The third little snapshot was from the Church of Jesus, it’s the head church of the Jesuit Order. The Jesuits of course founded in response to the Protestant reformation. As you walk into this giant, ornate cathedral, you look off to your right you’ll see the arm bone of Saint Francis Xavier there to be venerated. You’ll see people going there and bowing down before this mummified arm in this ornate reliquary holder of relics. What really interested me was on the other side of the room directly across from that was this giant altar, this giant chapel with this huge altar, and on both sides of the altar are these great statues, these great carvings. The one on the right is called The Triumph of Faith Over Heresy, and as you look you’ll see that first there’s this big figure of–is it Mary? Is it the church?–I’m not sure that it really matters, throwing these two men into hell.
You look carefully you might recognize them. One is certainly Martin Luther, the other I’ve heard that it’s John Huss, but I actually wonder if it’s John Calvin. The reason I say that is these men are being thrown into hell, they’re tumbling down, and there’s books falling with them. In fact there’s a cherub, an angel actually tearing one of their books apart, but as you look at the books you can look at the spine and you’ll see names written on the spine. On one is written “Mart. Luther,” on the other is written “Calvin.” So here are, I believe, Luther and Calvin and their books being thrown into hell. This is the Roman Catholic response to the Protestant reformation. Here we are 500 years later and that statue is still there, I even spoke to a priest and he defended it. He spoke of its value, and interesting to me, right beside that statue is a little placard.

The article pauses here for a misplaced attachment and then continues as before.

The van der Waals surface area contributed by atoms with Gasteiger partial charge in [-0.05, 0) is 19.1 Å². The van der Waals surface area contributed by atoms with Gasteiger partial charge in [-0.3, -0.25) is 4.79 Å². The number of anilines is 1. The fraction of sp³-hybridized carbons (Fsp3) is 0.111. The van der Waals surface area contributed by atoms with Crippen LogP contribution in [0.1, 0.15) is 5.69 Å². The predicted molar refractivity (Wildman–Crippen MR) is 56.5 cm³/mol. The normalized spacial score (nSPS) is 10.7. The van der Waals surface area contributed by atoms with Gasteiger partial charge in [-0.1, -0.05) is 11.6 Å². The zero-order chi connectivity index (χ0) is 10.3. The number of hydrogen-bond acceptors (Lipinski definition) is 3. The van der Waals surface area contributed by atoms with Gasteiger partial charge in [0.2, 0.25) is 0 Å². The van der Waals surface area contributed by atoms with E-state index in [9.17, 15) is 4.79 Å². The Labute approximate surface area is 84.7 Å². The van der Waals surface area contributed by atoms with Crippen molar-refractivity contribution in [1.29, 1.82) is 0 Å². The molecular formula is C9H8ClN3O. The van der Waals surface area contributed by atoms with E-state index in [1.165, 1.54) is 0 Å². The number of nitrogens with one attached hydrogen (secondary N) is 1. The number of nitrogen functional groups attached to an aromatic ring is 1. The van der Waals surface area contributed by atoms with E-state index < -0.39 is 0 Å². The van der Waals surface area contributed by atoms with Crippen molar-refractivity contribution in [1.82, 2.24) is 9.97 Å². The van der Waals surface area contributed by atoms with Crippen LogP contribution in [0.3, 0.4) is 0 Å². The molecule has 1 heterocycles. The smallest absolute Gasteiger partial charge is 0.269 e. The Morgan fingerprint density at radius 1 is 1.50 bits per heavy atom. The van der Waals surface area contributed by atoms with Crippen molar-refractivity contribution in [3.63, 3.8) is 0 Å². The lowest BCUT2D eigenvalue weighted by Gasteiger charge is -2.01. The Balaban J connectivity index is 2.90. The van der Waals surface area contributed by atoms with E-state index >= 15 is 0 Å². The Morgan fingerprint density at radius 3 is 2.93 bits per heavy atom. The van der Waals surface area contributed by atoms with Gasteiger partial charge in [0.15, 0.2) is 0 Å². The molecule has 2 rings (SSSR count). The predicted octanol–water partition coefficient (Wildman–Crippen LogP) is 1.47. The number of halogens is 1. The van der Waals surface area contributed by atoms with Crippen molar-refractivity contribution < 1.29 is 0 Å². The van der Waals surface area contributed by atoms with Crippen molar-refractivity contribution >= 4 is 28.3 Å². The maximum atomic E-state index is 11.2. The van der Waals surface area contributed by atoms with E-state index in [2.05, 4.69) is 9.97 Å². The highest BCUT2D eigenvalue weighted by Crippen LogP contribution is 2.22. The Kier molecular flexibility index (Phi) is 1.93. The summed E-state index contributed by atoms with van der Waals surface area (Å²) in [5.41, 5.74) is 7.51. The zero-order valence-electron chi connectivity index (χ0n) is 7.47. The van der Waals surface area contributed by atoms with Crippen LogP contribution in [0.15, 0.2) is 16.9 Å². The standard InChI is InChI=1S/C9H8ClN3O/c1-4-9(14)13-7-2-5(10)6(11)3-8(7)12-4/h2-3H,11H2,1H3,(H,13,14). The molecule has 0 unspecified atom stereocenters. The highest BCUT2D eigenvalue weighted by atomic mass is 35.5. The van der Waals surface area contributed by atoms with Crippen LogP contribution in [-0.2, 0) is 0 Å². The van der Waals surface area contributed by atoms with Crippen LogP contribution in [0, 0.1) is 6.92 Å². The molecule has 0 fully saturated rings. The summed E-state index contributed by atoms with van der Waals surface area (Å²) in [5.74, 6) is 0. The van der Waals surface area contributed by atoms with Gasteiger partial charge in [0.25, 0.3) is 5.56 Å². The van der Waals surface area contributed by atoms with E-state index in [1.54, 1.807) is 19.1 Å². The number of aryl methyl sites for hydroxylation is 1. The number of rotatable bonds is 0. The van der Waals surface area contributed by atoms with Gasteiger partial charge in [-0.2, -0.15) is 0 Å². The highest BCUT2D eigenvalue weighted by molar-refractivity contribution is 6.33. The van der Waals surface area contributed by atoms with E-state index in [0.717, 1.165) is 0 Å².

When you read that placard, if you can read Italian, you’ll see that it promises indulgences for those who will go into a neighboring chapel and venerate a painting there. So again, the very things that ignited Luther 500 years ago, there they are alive and well in Rome today. I live in North America, many of you do, it’s easy in this part of the world to look around and think Catholicism has changed. You can walk into many Catholic churches and see them really unchanged, indistinguishable from Evangelical churches. That’s been a very deliberate move on the part of Roman Catholicism, but you go to Europe, you go these bastions of old Catholicism, you go to Rome, and you’ll see that what ignited the Reformation 500 years ago remains today.
The Catholic church declares it is semper eadem, unchanging, always the same. You look around and you’ll see that that’s the same. I’m thankful to be Protestant, I’m thankful for the work of Martin Luther and the other reformers because they returned scripture to the center of our life and faith, because they did away with the system of indulgences, they found in the scripture there’s no support for the system of indulgences, and because we can look at man like Luther and Calvin and trust them as teachers who led us back to the Bible, back to the truth that God reveals there. 500 years after Luther, 500 years after the Reformation, I’m very thankful to be Protestant.